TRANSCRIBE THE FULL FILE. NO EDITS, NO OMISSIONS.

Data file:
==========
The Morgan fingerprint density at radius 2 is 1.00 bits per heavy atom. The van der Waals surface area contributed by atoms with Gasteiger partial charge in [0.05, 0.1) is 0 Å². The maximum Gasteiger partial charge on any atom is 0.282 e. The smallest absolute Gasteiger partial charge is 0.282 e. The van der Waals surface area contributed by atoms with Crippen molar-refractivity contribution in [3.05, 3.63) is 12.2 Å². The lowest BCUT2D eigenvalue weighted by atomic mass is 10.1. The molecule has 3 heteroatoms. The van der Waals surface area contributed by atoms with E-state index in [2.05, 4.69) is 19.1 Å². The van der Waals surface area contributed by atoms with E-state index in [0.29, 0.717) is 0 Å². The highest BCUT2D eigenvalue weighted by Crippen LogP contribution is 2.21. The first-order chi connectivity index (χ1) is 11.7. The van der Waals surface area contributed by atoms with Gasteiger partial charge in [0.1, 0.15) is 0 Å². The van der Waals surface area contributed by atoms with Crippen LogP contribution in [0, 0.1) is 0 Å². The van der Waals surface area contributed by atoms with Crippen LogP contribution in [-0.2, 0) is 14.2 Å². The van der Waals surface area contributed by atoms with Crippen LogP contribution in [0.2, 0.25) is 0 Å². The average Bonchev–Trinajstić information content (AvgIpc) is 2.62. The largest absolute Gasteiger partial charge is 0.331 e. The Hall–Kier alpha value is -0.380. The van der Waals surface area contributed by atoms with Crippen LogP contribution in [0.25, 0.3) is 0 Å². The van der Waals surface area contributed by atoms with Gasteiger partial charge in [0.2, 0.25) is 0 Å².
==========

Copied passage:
The Morgan fingerprint density at radius 2 is 1.00 bits per heavy atom. The van der Waals surface area contributed by atoms with Gasteiger partial charge in [0.05, 0.1) is 0 Å². The maximum Gasteiger partial charge on any atom is 0.282 e. The smallest absolute Gasteiger partial charge is 0.282 e. The van der Waals surface area contributed by atoms with Crippen molar-refractivity contribution in [3.05, 3.63) is 12.2 Å². The lowest BCUT2D eigenvalue weighted by atomic mass is 10.1. The molecule has 3 heteroatoms. The van der Waals surface area contributed by atoms with E-state index in [2.05, 4.69) is 19.1 Å². The van der Waals surface area contributed by atoms with E-state index in [0.29, 0.717) is 0 Å². The highest BCUT2D eigenvalue weighted by Crippen LogP contribution is 2.21. The first-order chi connectivity index (χ1) is 11.7. The van der Waals surface area contributed by atoms with Gasteiger partial charge in [0.1, 0.15) is 0 Å². The van der Waals surface area contributed by atoms with Crippen LogP contribution in [0, 0.1) is 0 Å². The van der Waals surface area contributed by atoms with Crippen LogP contribution in [-0.2, 0) is 14.2 Å². The van der Waals surface area contributed by atoms with Crippen LogP contribution in [0.2, 0.25) is 0 Å². The average Bonchev–Trinajstić information content (AvgIpc) is 2.62. The largest absolute Gasteiger partial charge is 0.331 e. The Hall–Kier alpha value is -0.380. The van der Waals surface area contributed by atoms with Crippen LogP contribution in [0.25, 0.3) is 0 Å². The van der Waals surface area contributed by atoms with Gasteiger partial charge in [0.2, 0.25) is 0 Å².